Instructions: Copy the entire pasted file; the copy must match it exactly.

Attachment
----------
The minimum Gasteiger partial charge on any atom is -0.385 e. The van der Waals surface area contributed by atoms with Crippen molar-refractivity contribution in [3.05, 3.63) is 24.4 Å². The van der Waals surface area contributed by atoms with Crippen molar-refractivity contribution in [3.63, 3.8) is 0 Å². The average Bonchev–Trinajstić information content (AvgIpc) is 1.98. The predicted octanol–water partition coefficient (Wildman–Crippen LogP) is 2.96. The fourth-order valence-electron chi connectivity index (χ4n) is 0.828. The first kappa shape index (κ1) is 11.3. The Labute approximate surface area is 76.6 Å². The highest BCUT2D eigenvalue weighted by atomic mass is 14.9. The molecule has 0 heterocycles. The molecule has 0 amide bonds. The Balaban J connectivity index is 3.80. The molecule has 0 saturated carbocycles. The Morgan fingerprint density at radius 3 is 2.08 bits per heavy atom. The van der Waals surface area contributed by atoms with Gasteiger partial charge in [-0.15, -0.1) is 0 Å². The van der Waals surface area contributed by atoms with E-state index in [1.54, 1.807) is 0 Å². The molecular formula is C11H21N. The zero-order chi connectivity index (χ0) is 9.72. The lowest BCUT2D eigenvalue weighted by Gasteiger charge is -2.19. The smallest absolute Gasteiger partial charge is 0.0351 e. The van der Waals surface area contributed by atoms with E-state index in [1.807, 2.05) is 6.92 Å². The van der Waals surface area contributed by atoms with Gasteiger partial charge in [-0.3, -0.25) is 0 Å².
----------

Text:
The minimum Gasteiger partial charge on any atom is -0.385 e. The van der Waals surface area contributed by atoms with Crippen molar-refractivity contribution in [3.05, 3.63) is 24.4 Å². The van der Waals surface area contributed by atoms with Crippen molar-refractivity contribution in [3.63, 3.8) is 0 Å². The average Bonchev–Trinajstić information content (AvgIpc) is 1.98. The predicted octanol–water partition coefficient (Wildman–Crippen LogP) is 2.96. The fourth-order valence-electron chi connectivity index (χ4n) is 0.828. The first kappa shape index (κ1) is 11.3. The Labute approximate surface area is 76.6 Å². The highest BCUT2D eigenvalue weighted by atomic mass is 14.9. The molecule has 0 heterocycles. The molecule has 0 amide bonds. The Balaban J connectivity index is 3.80. The molecule has 0 saturated carbocycles. The Morgan fingerprint density at radius 3 is 2.08 bits per heavy atom. The van der Waals surface area contributed by atoms with Gasteiger partial charge in [-0.15, -0.1) is 0 Å². The van der Waals surface area contributed by atoms with E-state index in [1.54, 1.807) is 0 Å². The molecular formula is C11H21N. The zero-order chi connectivity index (χ0) is 9.72. The lowest BCUT2D eigenvalue weighted by Gasteiger charge is -2.19. The smallest absolute Gasteiger partial charge is 0.0351 e. The van der Waals surface area contributed by atoms with E-state index in [1.807, 2.05) is 6.92 Å². The van der Waals surface area contributed by atoms with Gasteiger partial charge in [-0.3, -0.25) is 0 Å².